Cullen

The Consultation Letters of Dr William Cullen (1710-1790) at the Royal College of Physicians of Edinburgh

 

[ID:1367] From: Quintin Thomson / To: Dr William Cullen (Professor Cullen) / Regarding: Mr John Caldwell (Patient) / 16 February 1777 / (Incoming)

Letter from Quintin Thomson at Barskellie near Maybole concerning the case of Cullen's pupil John Caldwell, who is 'very violent & ungovernable' and is physically restrained.

Facsimile

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Metadata

FieldData
DOC ID 1367
RCPE Catalogue Number CUL/1/2/462
Main Language English
Document Direction Incoming
Date16 February 1777
Annotation None
TypeAuthorial original
Enclosure(s) No enclosure(s)
Autopsy No
Recipe No
Regimen No
Letter of Introduction No
Case Note No
Summary Letter from Quintin Thomson at Barskellie near Maybole concerning the case of Cullen's pupil John Caldwell, who is 'very violent & ungovernable' and is physically restrained.
Manuscript Incomplete? No
Evidence of Commercial Posting No

Case

Cases that this document belongs to:

Case ID Description Num Docs
[Case ID:583]
Case of John Caldwell, 'a lunatic'.
2


People linked to this document

Person IDRole in documentPerson
[PERS ID:1706]Author Quintin Thomson
[PERS ID:1]AddresseeDr William Cullen (Professor Cullen)
[PERS ID:666]PatientMr John Caldwell
[PERS ID:1706]Patient's Physician / Surgeon / Apothecary Quintin Thomson
[PERS ID:1]Patient's Physician / Surgeon / ApothecaryDr William Cullen (Professor Cullen)
[PERS ID:2993]Patient's Relative / Spouse / FriendMrs Caldwell

Places linked to this document

Role in document Specific Place Settlements / Areas Region Country Global Region Confidence
Place of Writing Barskellie / Barskelly Maybole Glasgow and West Scotland Europe certain
Destination of Letter Edinburgh Edinburgh and East Scotland Europe certain

Normalized Text

[Page 1]
Barskellie 16th. February 1777
Sir


I was called to see your Pupill
& Patient, Mr. John Caldwell, upon the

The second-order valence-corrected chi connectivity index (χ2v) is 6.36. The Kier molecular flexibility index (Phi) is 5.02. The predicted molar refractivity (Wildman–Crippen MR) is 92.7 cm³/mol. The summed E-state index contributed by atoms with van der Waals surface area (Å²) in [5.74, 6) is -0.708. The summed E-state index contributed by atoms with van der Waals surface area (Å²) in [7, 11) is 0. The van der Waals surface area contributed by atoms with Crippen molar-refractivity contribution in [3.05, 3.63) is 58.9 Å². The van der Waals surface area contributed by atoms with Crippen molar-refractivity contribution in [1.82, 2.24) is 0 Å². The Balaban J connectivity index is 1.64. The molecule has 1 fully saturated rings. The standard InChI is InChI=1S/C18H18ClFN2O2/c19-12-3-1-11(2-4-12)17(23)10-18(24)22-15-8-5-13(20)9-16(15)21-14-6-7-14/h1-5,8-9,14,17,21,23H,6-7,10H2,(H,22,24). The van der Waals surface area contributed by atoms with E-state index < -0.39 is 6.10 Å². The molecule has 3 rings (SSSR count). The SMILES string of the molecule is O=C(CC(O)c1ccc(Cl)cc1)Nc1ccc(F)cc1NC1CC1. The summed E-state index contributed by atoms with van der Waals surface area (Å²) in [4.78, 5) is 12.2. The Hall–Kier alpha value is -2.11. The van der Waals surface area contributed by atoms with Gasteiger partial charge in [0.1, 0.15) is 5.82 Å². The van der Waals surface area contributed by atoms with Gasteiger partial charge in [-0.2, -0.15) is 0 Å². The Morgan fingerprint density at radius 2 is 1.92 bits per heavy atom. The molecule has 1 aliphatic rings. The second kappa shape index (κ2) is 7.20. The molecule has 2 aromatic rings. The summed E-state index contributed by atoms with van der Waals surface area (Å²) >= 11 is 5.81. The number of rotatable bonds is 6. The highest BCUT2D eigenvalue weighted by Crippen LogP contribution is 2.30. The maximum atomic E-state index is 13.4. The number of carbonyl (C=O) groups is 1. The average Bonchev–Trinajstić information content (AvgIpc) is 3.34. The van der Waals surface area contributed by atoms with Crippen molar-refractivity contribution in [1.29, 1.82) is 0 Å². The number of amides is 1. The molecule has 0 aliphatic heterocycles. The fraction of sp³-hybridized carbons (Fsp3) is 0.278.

10th. instant. He arrived here at his own House
the 5th., and He insisted on goeing out
into the Fields for to walk, and they did not
restrain Him from it so that when I saw
Him on Monday, He was very violent & un¬
governable
. I order'd Him to be confined
to his Room & every thing taken out of it
by which He cou'd hurt Himself or others,
agreeable to your Directions.--- 1{illeg}1th. He
was very Outrageous, and insisted to go abroad.
I was Obliged to put on the Waistcoat upon
Him
,. ↑which↑ was very difficult to be done, as He made
great Resistance. 12th. I blooded Him this
forenoon to the Quantity of a Pound



[Page 2]

or therabouts according to your Orders.
I was Obliged to cause three men to hold
Him dureing the Operation, and I found Him
in the Evening more quiet & manageable
13th. He is this day a little Calmer & more
Obedient to Orders, untill I proposed this
Evening to blister his Head when He flew in¬
to such a Rage
that it was necessary to
bind his Hands besides keeping the Waistcoat
laced very tightly
--- 14th. The Blister rose
& discharged well, as it was sufficiently strong:
but He still continues to talk as incoherent¬
ly
as ever. 15th. The Blister continues to run
well. I keep Open a part of the blisterd place
on the Crown of his Head. His Delirium
has not been so considerable since his Head
has been shaved, & blistered. He desired to give
Him some work this Day; and has knitt a
peice of a Stocking which his Mother gave Him.
16th. This forenoon have given him the Emetic


[Page 3]

Tartar
in the Manner you have directed,